My introduction to SLYC (St. Luke’s Youth Center) was serving lunch at Camp Imagination when it was still held at St Luke’s. After lunch was D.E.A.R. – Drop Everything And Read - Time. I read with a second-grade boy who was really struggling, and my heart went out to him. Here was a child who was already far behind his grade level, locked up with frustration; would working with a tutor help him open up and enjoy learning to read? His potential inspired me to give volunteering with SLYC a try once the school year started.
I ended up not working with that particular child, who got an outside mentor, but with a variety of students ages 8 to 13, most of whom need help with math or someone to sit next to them to make sure they get their work done. Some days are for listening to kids talking about the good and bad events in their lives, playing Uno, kicking a soccer ball, building Lego, celebrating birthdays, gardening, picking up trash, dancing, and having fun. It’s unpredictable whether there will be five or twenty kids, so flexibility and patience are important qualities to aspire to when volunteering. We’re learning, too!
Many of the SLYC kids have been attending for several years. They are part of a safe, familial community, and they know that the staff and volunteers want the best for them. We are rewarded when students have an “aha moment” with a difficult math problem or get excited about a book they’ve just read or seek you out when they need help or share something wonderful about their day. My favorite times, though, are when the kids are walking from school to St. Luke’s, see me waiting for them, and run to greet me with enthusiasm and joy.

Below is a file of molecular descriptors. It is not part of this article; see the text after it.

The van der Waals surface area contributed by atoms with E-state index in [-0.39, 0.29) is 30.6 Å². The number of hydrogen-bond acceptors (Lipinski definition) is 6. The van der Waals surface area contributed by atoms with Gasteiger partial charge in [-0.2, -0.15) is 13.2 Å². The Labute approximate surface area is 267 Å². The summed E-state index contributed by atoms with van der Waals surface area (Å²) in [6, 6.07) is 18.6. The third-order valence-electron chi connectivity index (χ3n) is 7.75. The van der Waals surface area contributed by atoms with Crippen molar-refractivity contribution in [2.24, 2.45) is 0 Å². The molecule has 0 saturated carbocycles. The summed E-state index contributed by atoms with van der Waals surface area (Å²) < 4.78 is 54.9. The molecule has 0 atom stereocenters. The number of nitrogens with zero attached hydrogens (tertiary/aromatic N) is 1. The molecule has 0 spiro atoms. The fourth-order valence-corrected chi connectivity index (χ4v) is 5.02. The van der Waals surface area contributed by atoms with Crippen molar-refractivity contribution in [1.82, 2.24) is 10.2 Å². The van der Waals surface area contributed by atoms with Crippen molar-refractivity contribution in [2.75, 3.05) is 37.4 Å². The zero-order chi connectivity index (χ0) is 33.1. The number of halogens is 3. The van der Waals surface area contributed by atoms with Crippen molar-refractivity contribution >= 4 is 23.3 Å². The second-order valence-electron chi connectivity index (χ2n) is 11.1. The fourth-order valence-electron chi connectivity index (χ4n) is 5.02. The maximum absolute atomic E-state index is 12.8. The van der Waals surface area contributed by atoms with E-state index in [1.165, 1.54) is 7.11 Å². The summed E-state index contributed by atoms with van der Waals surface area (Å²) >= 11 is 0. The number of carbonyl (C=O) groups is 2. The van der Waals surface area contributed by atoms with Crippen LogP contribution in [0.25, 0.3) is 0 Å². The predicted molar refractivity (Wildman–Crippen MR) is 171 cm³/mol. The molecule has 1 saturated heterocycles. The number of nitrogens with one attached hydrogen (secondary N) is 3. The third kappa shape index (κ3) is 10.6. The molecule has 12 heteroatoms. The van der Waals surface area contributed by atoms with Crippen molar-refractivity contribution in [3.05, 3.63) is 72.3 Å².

Baltimore is a wonderful but troubled city with thousands of young people living in challenging and difficult circumstances. Maybe you feel that working with a handful of students won’t make a difference. Be inspired by the Loren Eisley’s Story of the Starfish:
One day a man was walking along the beach when he noticed a boy picking something up and gently throwing it into the ocean. Approaching the boy, he asked, “What are you doing?”
The youth replied, “Throwing starfish back into the ocean. The surf is up and the tide is going out. If I don’t throw them back, they’ll die.”
“Son,” the man said, “don’t you realize there are miles and miles of beach and hundreds of starfish? You can’t make a difference!”
After listening politely, the boy bent down, picked up another starfish, and threw it back into the surf. Then, smiling at the man, he said, “I made a difference for that one.”